Religiously affiliated Victorian public hospitals would be banned from directing staff not to perform abortions on conscientious grounds under a new legislative push.
Reason Party leader and crossbench MP Fiona Patten has unveiled the Health Legislation Amendment (Conscientious Objection) Bill on Monday as state parliament resumes sitting after the winter break.
Under the bill, to be introduced to parliament on Wednesday, publicly funded denominational hospitals would be legally obliged to provide advice and services for medical and surgical abortions, voluntary assisted dying and contraception.
"A denominational hospital must not direct or otherwise cause a registered health practitioner ... to refuse to provide mandatory advice and services on the basis of a conscientious objection," it reads.
But workers within the hospitals would still be able to refuse to carry out those services on a conscientious basis, along with those in the private health system.
In Victoria, a woman or pregnant person can get an abortion up to 24 weeks into pregnancy, and can still get one from a medical practitioner beyond that if another agrees it is appropriate.
The push follows the US Supreme Court in June reversing its landmark Roe v Wade decision to guarantee abortion as a constitutional right.
Ms Patten, who wrote Victoria's initial bill to introduce safe access zones to private abortion clinics, says the legislation is about expanding access while maintaining individual medicos' rights.
"People who pay for the health system are being mistreated by the health system," she said.
"This legislation is about universal, secular rights. Religion is a blessing to many ... but imposed religious faith has no place in the public health system.
"The reliance of some institutions on the false construct of institutional conscientious objection has no rational, legal, or moral basis."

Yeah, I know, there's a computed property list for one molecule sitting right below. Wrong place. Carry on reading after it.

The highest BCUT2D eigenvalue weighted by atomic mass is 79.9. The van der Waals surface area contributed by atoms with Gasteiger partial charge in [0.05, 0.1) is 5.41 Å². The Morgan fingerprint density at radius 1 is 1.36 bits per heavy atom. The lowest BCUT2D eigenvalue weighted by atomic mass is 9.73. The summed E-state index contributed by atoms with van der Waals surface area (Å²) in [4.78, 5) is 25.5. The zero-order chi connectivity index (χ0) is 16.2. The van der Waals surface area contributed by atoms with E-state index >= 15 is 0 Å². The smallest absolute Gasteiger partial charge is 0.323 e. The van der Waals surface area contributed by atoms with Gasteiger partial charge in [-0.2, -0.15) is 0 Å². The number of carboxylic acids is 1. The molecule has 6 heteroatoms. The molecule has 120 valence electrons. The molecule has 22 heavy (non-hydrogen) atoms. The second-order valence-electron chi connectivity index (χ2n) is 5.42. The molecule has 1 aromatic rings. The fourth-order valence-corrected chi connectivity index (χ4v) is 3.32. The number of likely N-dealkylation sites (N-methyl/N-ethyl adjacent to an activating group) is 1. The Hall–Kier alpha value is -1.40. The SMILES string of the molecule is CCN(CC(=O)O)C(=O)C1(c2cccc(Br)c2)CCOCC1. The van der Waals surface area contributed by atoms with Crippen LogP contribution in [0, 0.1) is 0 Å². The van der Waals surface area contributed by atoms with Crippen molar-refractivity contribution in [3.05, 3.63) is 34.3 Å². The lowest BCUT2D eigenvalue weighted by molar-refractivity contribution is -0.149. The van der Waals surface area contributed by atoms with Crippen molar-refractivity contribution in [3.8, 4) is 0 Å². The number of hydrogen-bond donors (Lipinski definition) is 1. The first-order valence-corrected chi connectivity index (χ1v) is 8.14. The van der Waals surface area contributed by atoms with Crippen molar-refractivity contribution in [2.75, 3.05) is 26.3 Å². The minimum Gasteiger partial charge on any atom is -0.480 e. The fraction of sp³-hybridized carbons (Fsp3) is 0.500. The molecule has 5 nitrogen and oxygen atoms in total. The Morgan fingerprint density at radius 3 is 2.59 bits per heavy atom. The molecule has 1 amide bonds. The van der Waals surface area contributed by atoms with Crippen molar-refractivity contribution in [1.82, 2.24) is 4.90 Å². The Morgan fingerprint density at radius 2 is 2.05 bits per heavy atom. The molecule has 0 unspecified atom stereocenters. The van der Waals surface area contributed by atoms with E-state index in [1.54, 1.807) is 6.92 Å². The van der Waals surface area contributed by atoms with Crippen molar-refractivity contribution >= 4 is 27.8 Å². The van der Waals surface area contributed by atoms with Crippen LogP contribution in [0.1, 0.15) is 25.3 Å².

Prime Minister Anthony Albanese was asked on 20 July if he would force publicly funded hospitals to offer abortions and he shot down the suggestion.
"It's a state matter. States control hospitals."
Picking up the mantle, the Victorian upper house MP says proposed laws are a state-based response and should be supported across the political spectrum.
"This is about every human, and some stuff can be readily remedied," Ms Patten said.
Premier Daniel Andrews said in May women were "sick and tired" of men telling what they should do with their bodies after outspoken MP Bernie Finn posted on social media that he was "praying" for an abortion ban in Australia.
"These matters are between a woman and her doctor," Mr Andrews said.
The state government has been approached for comment on Ms Patten's proposal, but AAP understands it will not be supporting it.
Opposition health spokeswoman Georgie Crozier said she was yet to see the legislation and has reserved her position for now.
"I need to see the details in the bill. I'm very supportive of women's rights and what are some of ... these very serious issues around women's choice," she told reporters.
If it is passed unamended, the changes would come into effect from July next year.